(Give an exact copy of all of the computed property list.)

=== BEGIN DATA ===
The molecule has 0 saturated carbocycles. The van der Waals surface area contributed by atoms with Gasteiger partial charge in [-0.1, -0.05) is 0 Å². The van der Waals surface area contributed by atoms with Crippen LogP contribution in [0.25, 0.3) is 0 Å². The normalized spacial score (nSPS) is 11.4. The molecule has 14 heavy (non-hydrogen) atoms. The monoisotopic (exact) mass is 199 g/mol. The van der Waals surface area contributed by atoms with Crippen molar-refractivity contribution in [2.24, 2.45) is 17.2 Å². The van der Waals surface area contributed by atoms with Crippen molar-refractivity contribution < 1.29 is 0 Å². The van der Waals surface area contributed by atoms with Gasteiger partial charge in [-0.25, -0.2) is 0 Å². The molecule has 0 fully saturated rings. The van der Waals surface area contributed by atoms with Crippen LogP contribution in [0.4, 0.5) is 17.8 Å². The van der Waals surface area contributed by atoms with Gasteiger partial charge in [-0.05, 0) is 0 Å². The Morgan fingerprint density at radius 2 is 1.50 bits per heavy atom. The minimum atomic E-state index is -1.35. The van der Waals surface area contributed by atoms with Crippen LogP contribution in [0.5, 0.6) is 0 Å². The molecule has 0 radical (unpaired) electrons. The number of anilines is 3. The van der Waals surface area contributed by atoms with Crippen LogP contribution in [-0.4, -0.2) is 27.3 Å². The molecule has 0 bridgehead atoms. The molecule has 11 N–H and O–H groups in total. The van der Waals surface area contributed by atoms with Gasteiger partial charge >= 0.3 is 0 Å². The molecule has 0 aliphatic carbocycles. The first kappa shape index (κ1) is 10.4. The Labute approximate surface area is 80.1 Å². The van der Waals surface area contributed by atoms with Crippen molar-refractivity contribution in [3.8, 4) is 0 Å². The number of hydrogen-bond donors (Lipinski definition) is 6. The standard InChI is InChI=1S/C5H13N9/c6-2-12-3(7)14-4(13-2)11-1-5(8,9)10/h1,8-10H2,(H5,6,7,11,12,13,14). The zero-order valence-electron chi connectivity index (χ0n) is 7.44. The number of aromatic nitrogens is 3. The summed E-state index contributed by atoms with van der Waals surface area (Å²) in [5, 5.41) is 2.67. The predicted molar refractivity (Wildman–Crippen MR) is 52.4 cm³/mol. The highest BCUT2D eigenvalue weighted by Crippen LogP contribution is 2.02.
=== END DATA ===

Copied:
The molecule has 0 saturated carbocycles. The van der Waals surface area contributed by atoms with Gasteiger partial charge in [-0.1, -0.05) is 0 Å². The van der Waals surface area contributed by atoms with Crippen LogP contribution in [0.25, 0.3) is 0 Å². The normalized spacial score (nSPS) is 11.4. The molecule has 14 heavy (non-hydrogen) atoms. The monoisotopic (exact) mass is 199 g/mol. The van der Waals surface area contributed by atoms with Crippen molar-refractivity contribution in [2.24, 2.45) is 17.2 Å². The van der Waals surface area contributed by atoms with Crippen molar-refractivity contribution < 1.29 is 0 Å². The van der Waals surface area contributed by atoms with Gasteiger partial charge in [-0.25, -0.2) is 0 Å². The molecule has 0 fully saturated rings. The van der Waals surface area contributed by atoms with Crippen LogP contribution in [0.4, 0.5) is 17.8 Å². The van der Waals surface area contributed by atoms with Gasteiger partial charge in [-0.05, 0) is 0 Å². The Morgan fingerprint density at radius 2 is 1.50 bits per heavy atom. The minimum atomic E-state index is -1.35. The van der Waals surface area contributed by atoms with Crippen LogP contribution in [0.5, 0.6) is 0 Å². The molecule has 0 radical (unpaired) electrons. The number of anilines is 3. The van der Waals surface area contributed by atoms with Crippen LogP contribution in [-0.4, -0.2) is 27.3 Å². The molecule has 0 bridgehead atoms. The molecule has 11 N–H and O–H groups in total. The van der Waals surface area contributed by atoms with Gasteiger partial charge >= 0.3 is 0 Å². The molecule has 0 aliphatic carbocycles. The first kappa shape index (κ1) is 10.4. The Labute approximate surface area is 80.1 Å². The van der Waals surface area contributed by atoms with Crippen molar-refractivity contribution in [3.8, 4) is 0 Å². The number of hydrogen-bond donors (Lipinski definition) is 6. The standard InChI is InChI=1S/C5H13N9/c6-2-12-3(7)14-4(13-2)11-1-5(8,9)10/h1,8-10H2,(H5,6,7,11,12,13,14). The zero-order valence-electron chi connectivity index (χ0n) is 7.44. The number of aromatic nitrogens is 3. The summed E-state index contributed by atoms with van der Waals surface area (Å²) in [5, 5.41) is 2.67. The predicted molar refractivity (Wildman–Crippen MR) is 52.4 cm³/mol. The highest BCUT2D eigenvalue weighted by Crippen LogP contribution is 2.02.